BMJ 9 Jun 2007 Vol 334

Nothing illustrates the abasement of primary care in the UK better than the saga of chronic kidney disease and the estimation of glomerular filtration rate. On the flimsiest clinical evidence we were ordered to tell all our patients with an eGFR under 60 that their kidneys might pack up, and collect a few pence for doing it. Fortunately our local renal physicians persuaded our Primary Care Trust that this was nonsense, using the arguments laid out in this article. What we do need, however, is a good primary care study using cystatin C, a much better marker of renal dysfunction in older people.

Bipedalism is a strange adaptation, but it encourages walking. I guess that the big dinosaurs were great walkers (“I say, Rex, why don’t we take a stroll through Primeval Forest, and eat most of it on the way?”); and birds without predators often give up flying and waddle about instead. For human beings, walking may no longer be the normal way of travelling distances, but it is undoubtedly the form of exercise we are best designed for. In one of his funniest pieces, “On Taking a Walk”, Max Beerbohm mocks the habit, but by modern standards, spry little Max was quite a walker. And so should we be, and so should our patients: this systematic review gives a few clues as to how we might encourage it.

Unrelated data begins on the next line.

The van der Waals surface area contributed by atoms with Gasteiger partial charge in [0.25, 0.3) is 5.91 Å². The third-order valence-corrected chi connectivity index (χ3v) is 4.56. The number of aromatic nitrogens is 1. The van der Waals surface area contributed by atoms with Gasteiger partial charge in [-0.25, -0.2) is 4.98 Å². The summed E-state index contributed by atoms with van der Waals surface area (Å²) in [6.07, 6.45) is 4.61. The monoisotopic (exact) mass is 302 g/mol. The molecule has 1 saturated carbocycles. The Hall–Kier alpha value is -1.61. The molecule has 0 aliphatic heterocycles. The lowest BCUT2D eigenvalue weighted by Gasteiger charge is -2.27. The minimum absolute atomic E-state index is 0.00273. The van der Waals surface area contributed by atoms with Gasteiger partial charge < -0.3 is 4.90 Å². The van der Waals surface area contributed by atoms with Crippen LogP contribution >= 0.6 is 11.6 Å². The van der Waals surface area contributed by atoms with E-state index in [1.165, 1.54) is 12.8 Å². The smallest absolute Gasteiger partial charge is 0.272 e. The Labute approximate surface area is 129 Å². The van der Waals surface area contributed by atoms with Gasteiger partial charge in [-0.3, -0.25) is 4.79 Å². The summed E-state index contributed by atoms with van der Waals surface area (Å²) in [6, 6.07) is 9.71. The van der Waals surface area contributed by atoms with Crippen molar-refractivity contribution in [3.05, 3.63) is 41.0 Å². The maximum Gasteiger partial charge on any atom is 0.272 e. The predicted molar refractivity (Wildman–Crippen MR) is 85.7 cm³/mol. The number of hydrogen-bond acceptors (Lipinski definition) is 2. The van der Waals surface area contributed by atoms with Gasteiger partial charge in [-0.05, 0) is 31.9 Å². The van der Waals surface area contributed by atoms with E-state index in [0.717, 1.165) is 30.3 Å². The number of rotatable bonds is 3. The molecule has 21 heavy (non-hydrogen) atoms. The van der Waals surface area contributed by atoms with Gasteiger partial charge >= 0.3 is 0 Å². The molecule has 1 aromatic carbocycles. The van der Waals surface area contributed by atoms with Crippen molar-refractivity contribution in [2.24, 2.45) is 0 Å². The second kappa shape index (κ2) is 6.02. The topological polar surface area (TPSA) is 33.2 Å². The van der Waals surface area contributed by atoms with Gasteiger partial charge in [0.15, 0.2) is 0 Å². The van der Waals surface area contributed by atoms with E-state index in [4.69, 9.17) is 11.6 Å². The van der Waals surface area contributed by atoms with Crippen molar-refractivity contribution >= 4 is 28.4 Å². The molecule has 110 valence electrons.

Herpes zoster is a condition seen and treated almost entirely in primary care, and it’s really quite interesting – we see a lot of it in children, we often come across people with suggestive symptoms but no rash, and much of it doesn’t need treatment. But this clinical review from tertiary care reads like one of the duller sections of the Oxford Textbook of Medicine.